Passports are important

Living abroad, I have a very special fondness for my passport.  It feels incredibly vital to my survival here — it’s like a lifeline.  With it, I know I can get home if I need to, or get into the American Embassy in an emergency.  It’s not just a relevant form of identification, it’s my ticket out of here (if I ever need it).  It’s like a security blanket — since the day we left the US I’ve known where it was every single moment of every single day (not just mine, but the boys’, as well).

Seeing as it’s important, I should probably have a valid one.

It’s so not like me to flake out on really important things.  I usually sweat the small stuff as well as the big stuff, although I’ve been making concerted efforts to let more of the small stuff go.  (Well, maybe I’ve taken it too far and it’s started to leak into my ability to stay on top of the big stuff.)  I realized, yesterday, that my passport will expire in less than 2 weeks.

This is not a good feeling.  As of April 29, I will no longer have a valid passport.  I could get out of Austria without one, but I can’t get *in* anywhere else.  I’m having visions of ending up living in the international terminal of Dulles International Airport.  This is a problem that needs to be rectified.

Before we left the US, I noticed that I’d need to renew my passport while we were here, but at the time, April 2012 seemed like a long time away — and it was, over an entire year away.  I didn’t bother looking into the process of getting it renewed abroad, I only checked to make sure that it was possible.

Yesterday, I looked into it.  As it turns out, it seems like it should be pretty straightforward.  Apparently, this comes up all the time (which makes sense) and the embassy itself has the facilities to produce them (so I don’t have to wait for it to make a round trip to the States or anything).  It looks like I have to get my new picture taken (done today), make an appointment at the Consulate (set for tomorrow), fill out and drop off my application and my current passport, and wait 10-14 days.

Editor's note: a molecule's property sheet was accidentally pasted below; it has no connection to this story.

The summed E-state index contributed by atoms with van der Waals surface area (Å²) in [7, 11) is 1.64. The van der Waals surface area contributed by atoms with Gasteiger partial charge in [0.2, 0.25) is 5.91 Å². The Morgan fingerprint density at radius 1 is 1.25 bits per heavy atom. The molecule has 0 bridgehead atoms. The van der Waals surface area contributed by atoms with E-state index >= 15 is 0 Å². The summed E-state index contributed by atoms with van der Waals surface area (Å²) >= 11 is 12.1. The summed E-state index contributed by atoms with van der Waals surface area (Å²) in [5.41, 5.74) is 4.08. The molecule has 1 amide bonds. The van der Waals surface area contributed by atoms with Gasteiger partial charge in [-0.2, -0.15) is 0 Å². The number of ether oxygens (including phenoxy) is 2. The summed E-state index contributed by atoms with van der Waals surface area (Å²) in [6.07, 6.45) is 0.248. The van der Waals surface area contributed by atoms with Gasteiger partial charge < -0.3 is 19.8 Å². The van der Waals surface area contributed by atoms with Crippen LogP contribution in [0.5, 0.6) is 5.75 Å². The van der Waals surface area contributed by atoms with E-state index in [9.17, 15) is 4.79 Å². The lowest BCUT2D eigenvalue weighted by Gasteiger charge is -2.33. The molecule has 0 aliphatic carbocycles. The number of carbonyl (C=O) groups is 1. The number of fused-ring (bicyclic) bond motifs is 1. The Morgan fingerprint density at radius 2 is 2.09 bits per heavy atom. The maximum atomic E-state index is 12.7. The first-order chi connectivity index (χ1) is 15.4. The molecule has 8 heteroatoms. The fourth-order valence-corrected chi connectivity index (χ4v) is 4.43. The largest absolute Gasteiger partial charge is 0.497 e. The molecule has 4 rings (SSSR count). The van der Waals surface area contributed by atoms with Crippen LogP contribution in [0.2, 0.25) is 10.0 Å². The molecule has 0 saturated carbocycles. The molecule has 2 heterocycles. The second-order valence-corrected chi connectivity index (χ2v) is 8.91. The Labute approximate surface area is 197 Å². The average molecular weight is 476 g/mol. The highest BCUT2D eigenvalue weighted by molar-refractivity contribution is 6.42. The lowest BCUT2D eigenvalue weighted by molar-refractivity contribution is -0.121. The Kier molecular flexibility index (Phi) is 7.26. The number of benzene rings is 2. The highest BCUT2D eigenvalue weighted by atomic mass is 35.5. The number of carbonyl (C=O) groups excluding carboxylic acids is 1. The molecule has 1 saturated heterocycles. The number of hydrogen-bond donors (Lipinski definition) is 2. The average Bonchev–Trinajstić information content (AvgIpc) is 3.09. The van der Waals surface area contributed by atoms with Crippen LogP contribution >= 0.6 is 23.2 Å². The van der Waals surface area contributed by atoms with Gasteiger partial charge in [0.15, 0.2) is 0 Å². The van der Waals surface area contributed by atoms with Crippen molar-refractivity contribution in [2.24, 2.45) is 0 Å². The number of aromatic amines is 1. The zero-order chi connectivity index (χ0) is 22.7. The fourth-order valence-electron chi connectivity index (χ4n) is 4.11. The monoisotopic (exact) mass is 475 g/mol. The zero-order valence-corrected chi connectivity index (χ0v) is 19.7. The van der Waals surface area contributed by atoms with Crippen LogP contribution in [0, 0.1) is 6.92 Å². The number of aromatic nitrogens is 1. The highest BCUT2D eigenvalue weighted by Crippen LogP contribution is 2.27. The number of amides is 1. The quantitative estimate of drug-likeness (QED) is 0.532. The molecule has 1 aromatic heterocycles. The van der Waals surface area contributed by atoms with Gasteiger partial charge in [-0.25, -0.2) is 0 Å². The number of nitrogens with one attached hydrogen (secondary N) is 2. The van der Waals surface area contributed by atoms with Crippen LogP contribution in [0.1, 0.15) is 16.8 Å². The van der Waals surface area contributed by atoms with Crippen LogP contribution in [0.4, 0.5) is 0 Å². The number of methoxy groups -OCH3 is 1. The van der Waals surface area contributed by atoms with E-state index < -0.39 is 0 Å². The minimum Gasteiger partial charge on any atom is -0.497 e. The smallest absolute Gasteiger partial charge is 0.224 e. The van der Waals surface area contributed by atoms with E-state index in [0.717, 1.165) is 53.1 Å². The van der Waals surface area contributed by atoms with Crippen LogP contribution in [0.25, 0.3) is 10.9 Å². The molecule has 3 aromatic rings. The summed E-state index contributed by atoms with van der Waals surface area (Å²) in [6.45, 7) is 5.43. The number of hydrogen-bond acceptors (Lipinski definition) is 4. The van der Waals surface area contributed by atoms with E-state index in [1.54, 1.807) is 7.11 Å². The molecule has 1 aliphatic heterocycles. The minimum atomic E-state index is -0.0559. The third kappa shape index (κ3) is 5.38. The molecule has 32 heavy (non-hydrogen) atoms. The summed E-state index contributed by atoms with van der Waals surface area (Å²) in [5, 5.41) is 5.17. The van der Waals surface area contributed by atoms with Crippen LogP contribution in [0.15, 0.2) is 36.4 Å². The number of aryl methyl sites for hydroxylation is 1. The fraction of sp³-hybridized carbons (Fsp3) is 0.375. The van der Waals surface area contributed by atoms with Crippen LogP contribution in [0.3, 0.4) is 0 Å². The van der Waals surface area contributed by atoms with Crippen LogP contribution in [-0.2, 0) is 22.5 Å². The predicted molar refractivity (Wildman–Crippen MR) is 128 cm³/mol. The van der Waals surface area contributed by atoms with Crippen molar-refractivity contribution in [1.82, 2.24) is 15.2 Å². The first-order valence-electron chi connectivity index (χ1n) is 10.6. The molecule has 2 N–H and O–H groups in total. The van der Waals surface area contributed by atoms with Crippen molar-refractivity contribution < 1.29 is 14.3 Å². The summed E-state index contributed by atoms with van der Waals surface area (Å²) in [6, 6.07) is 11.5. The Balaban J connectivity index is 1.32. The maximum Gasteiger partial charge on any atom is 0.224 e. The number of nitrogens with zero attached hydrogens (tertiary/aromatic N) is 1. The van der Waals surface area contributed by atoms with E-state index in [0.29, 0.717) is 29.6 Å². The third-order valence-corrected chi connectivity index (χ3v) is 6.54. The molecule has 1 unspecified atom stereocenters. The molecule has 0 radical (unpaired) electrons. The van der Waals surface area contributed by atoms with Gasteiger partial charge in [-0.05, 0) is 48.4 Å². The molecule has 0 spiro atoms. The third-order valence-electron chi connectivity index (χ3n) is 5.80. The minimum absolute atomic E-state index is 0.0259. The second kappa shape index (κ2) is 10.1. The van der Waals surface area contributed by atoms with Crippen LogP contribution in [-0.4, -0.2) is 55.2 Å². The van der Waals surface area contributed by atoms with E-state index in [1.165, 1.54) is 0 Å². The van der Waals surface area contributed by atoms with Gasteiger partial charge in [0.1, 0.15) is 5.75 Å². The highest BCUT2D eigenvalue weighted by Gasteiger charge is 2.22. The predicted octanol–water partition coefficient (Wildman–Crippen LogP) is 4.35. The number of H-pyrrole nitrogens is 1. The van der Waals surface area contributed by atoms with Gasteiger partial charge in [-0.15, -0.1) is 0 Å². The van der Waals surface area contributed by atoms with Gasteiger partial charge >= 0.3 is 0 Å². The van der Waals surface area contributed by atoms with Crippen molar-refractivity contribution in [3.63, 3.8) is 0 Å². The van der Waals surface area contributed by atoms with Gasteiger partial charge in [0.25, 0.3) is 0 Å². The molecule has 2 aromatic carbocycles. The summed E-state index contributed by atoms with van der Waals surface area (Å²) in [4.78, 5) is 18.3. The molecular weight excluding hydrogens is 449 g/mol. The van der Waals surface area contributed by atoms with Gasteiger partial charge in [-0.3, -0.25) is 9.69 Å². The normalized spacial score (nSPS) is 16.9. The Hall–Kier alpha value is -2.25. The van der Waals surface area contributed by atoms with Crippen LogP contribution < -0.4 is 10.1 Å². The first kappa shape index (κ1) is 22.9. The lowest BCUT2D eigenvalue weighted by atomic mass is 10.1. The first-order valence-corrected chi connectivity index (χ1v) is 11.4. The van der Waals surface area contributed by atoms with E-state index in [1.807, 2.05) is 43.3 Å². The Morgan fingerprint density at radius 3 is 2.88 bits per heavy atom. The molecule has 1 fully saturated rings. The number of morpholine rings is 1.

Hopefully, I’ll get it back in time to go to France.  (Our trip is planned for the end of this month.)  But even worse than worrying about whether my mental hiccup will torpedo our plans to travel around Europe is the strong discomfort I have about being without my safety net/security blanket/special pass that is the key to me being able to get home (or anywhere) if I need to.  I don’t like it, but that’s how it is.  I guess it happens all the time.

I feel like after I drop it off tomorrow I’m going to be unofficial — a woman without a country. Of course, that isn’t true, I’m still a U.S. Citizen — the passport doesn’t make that so — but I don’t think I’m going to like being without it.  I don’t think this is a mistake that I’ll make again (but to be fair, even if I’d renewed it 6 months ago, I still would have had to be without one for a few weeks).  And I guess it’s safe to say I won’t be going anywhere for the next 10-14 days.

7 thoughts on “Passports are important

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  2. My passport arrived today, a mere 7 days after dropping the old one off at the consulate. Hooray! I’m official again!

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  4. Ha! I had a similar feeling of being without a proper identity in between our wedding and getting my name changed at the Social Security office after the honeymoon. I wasn’t sure which last name I should use — my Disney World pass had my married name, but EVERYTHING else still had my maiden name. Which one was my “real” name during those couple of weeks? I have no idea!

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